Africa Active, a new quarterly publication about African issues, has hit the market in the Russian Federation. Nataliya Zaiser, the Founder and Editor-in-Chief of the magazine has explained that seeks to bridge that widening business information gap that has existed between Africa and Russia.
The idea of publishing the magazine is to create authentic business information for business people and help strengthen bilateral relations especially in business and investment spheres, highlight cultural and social issues between Russia and African countries.
She wrote in her first editorial that “there is no point in looking back at the missed opportunies. Given the relatively liberal investment climate and the relative absence of bureaucracy, Africa has long become a major investment platform for many: China, India, the United States, Australia, and European states are stepping up trade with the continent.”
Zaiser, however, suggested to look at the future, added that “it does not matter what we have not done, yet it is important what we want to do, what we can do, and what we are prepared to do.”
Russia has to decide its long-term strategy that would be the most efficient in the pursuit of its interest in Africa.
The new publication has transformed from “The World of Africa” which was first published in 2010. It has the same format and cover design, and has a total circulation of 5,000 copies. It is widely distributed through private and public institutions, diplomatic and commercial networks of the Russian Federation and Africa.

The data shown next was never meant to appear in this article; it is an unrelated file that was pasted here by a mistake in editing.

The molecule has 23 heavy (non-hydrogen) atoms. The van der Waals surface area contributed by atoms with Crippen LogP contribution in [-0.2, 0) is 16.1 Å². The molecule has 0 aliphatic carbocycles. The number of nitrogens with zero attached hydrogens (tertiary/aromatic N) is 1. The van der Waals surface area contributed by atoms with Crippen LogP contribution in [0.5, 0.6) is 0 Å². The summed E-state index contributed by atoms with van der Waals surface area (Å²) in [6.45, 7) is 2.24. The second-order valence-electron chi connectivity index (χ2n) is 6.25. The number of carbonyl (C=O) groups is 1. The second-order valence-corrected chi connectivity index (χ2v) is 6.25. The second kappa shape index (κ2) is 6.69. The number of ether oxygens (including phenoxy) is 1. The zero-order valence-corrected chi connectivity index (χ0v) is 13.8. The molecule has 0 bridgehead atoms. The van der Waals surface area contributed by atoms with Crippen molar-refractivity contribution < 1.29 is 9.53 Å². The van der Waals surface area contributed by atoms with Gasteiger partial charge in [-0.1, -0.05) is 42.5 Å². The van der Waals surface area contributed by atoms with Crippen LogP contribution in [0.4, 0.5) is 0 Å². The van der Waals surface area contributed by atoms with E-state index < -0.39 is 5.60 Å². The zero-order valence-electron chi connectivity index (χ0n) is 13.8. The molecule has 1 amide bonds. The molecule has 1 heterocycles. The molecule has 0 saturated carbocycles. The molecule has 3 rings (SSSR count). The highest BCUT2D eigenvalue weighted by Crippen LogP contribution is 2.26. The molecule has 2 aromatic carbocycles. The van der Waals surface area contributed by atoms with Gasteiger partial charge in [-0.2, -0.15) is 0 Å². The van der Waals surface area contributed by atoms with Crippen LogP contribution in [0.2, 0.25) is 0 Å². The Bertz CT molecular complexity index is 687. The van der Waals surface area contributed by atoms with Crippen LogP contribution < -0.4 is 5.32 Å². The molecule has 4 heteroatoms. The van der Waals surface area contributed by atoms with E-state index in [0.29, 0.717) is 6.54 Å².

Since the collapse of the Soviet Union, there have been efforts by the official authorities to address the information gap between the two regions. But those efforts have only yielded little results. Instead, complaints about lack of vital business information have dominated public speeches.
The Foreign Ministry, for example, published the text of Deputy Foreign Minister Mikhail Bogdanov’s speech on its official website in July 2013 in which he highlighted the same old problems facing the development of Russia-African ties at a session of the Urals-Africa economic forum in Yekaterinburg.
“One must admit that the practical span of Russian companies’ business operations in Africa falls far below our export capabilities, on the one hand, and the huge natural resources of the huge continent, on the other,” Bogdanov said assertively.